‘Team Ariana stemmed from an experience I’d had as a young girl where my older sister had asked for donations to a homeless shelter rather than birthday presents,' she says: 'Going to help give out items we’d brought with those donations was such a formative experience for me that I immediately wanted to find a way I could do more.' 

Thanks to her blossoming triathlon career, she was able to combine her two passions for a good cause. ‘I decided to sell spots on my triathlon jersey to different sponsors to raise money for the homeless shelter,’ she says: ‘Looking back, it probably wasn’t a very tough sell! In the end, I was able to raise over $300,000. I’m so grateful I was able to help them and it’s something I hope to use to help other causes in the future.’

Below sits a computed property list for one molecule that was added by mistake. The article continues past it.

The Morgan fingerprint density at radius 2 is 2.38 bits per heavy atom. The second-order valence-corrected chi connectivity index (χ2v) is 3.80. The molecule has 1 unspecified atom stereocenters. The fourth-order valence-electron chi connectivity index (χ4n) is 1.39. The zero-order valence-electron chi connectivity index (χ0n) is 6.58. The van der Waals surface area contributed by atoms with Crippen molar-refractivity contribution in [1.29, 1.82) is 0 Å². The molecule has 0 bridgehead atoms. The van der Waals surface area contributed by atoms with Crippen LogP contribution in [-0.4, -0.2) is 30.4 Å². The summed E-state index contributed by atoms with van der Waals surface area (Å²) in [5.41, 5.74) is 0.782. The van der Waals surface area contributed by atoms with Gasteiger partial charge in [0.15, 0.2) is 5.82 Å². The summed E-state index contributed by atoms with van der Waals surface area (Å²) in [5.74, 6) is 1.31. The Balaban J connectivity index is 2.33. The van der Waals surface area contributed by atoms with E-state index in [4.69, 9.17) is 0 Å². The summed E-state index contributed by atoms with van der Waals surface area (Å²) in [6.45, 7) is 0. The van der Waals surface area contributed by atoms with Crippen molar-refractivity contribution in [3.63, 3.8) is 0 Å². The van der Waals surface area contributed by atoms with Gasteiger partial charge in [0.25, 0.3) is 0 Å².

With aspirations to turn pro after she graduates, sport has always been the thing that has grounded her and kept her focussed throughout her life. ‘I love running for the mental escape,’ she says: ‘Running is something that I’ve always had control over. Especially at the moment, when it feels like we don’t have control over what the future is going to entail or what opportunities are going to come our way - running is my coping mechanism for all of that. It’s a chance for me to be really present with myself, to give myself space for my thoughts and to just tune in to how it’s making me feel. It's just the best thing.’

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2 comments


  • Jonathan O'Hanlon

    Every now and then someone pops up out of nowhere and shows us the way.


  • Karen Browning

    I remember watching this on the television. Fantastic. Long distance running was a coping mechanism for me in my youth, so I can relate to Ariana wholeheartedly & 100%. My mother was paralysed at age 24yrs, so was my inspiration. Owing to being her carer for many years, 30+ years on it is still a natural instinct for me to help others.